Feb 18, 2013
Remember this sequence from the Matrix ? “There is no spoon”.
Well recently I’m hearing people talk more and more about “resolution” in digital audio, and I’m here to tell you -
There is no resolution.
It’s a red herring – an idea-virus left over from the earliest days of digital audio, perpetuated by gear manufacturers to try and sell us more kit we don’t need. Here’s why.
It all starts with the myth:
“Digital can never sound as good as analogue”
This statement simply isn’t true, but it doesn’t stop people repeating it like some kind of mantra. The reasons they give usually hang on the fact that digital audio samples the audio – “freezing” it at regular moments in time – and claiming that it can therefore never sound as smooth and continuous as the original analogue signal.
You can see it for yourself, they say. Zoom in far enough on a digital waveform and eventually you can see the blocky, grainy, digital “stair-steps” – so it stands to reason that you can hear them, if your hearing and equipment is good enough, right ?
There are no stair-steps.
The same flawed reasoning is used to explain why we need ever-higher bit-depths and sample rates – since digital audio contains these audible “pixels”, the smaller they are, the better it will sound, supposedly.
And it’s easy to see why.
Is digital audio inherently flawed ?
Hold your hand up in front of your face, close one eye and look at the world through your fingers.
You’re “sampling” what you can see.
In between your fingers you can see the world, and where your fingers block out the light, you can’t see the view.
This is sampling. Breaking the world up into chunks and using the chunks to record what we see – or in audio, breaking the waveform into samples and recording those to store what we can hear.
Afterwards, we re-assemble the chunks to play back the audio. But surely this method is fatally flawed ? Everything between the samples, everything blocked out by your fingers, is lost forever. “Quantising” the image into slices like this introduces a fundamental error.
The thinner your fingers, the finer and more accurate the picture of the world, sure – and the more frequent the samples (ie. the higher the sample rate) the more accurate the audio reproduction, the higher the resolution, right ?
But digital audio can never be perfect, because the sampling steps are always there ?
This analogy misses out a fundamental part of the digital audio equation.
A hand-waving analogy
Look through your fingers again, at your sliced-up, sampled view of the world.
Now start to wave your fingers up and down slightly – move them faster and faster.
Everything starts to look a bit flickery, a bit less crisp and clear – but suddenly you can see all the details of the view.
Because your fingers are moving, you can see between them for some of the time, and this enables our eyes to build a complete view of the image behind. Not by guessing the missing pieces, as we have to when the hand is still, but actually by seeing all the information, over time.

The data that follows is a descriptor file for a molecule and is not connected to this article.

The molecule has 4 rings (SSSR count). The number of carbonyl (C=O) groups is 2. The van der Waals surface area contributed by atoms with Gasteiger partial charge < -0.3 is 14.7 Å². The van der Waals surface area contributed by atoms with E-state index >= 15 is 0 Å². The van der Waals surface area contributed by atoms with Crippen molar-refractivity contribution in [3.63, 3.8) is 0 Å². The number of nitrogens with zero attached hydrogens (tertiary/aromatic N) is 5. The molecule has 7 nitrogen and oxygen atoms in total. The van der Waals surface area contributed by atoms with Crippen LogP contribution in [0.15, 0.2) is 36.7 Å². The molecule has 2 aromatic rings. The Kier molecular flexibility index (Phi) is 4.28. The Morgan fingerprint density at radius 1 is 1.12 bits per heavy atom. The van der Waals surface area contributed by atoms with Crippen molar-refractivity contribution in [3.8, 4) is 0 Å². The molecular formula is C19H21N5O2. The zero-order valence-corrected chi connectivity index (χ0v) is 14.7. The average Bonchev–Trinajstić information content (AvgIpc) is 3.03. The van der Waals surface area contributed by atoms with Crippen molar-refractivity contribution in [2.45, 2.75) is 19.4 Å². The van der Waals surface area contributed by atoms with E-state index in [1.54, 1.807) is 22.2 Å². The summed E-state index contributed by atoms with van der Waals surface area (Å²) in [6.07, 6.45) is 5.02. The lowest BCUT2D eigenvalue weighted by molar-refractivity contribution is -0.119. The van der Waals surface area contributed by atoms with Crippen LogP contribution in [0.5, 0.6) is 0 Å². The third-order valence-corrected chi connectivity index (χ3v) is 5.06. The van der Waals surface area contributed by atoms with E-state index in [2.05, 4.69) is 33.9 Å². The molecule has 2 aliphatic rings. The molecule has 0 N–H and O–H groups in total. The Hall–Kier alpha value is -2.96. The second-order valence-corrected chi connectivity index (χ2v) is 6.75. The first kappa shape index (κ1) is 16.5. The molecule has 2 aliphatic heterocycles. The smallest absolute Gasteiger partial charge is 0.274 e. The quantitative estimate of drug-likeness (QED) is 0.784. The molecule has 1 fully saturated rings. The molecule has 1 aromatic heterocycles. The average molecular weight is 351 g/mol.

We have added noise to the system – the hand-waving – but the noise reveals what would otherwise be hidden behind our fingers, in between the sampling steps – it actually removes the quantisation error.
(Actually strictly speaking it de-correlates the error from the input signal, changing it into noise instead of truncation distortion – but the main point is it sounds good.)
In digital audio, this noise is called dither.
And it solves the problem of quantisation distortion completely.
Sure, we’ve had to add a little noise, but it’s no-where near as crude as the analogy of looking through your waving fingers – that would be more like 8-bit audio. That amount of noise would be huge in comparison to what we’re trying to hear, but at 16-bits or more the noise is very quiet.
At 16 bits the dither noise is actually quieter than the original natural noise that was in the audio in the first place. At that point, the extra noise is virtually irrelevant. But crucially, there are never any stair-steps – we can always hear everything that was there to begin with, just with more or less noise.
Even in the crude, noisy, 8-bit “through the fingers” version we can still see the entire, smooth, original image – it’s just very noisy. The same applies to audio – take a listen for yourself:
In a properly implemented digital system, increasing the bit-depth doesn’t improve “resolution”, it just reduces noise.
Green-tinted spectacles ?
Look through you fingers again. Now imagine you’re wearing a bright green sun-shade.
You’re in the Matrix. Everything you can see is tinted green. Even though our finger-wobbling dither prevents there from being any “gaps” in the samples we can see, all the red and blue has been filtered out – we’ve put a high and low-pass filter on our vision, just like we do in digital audio.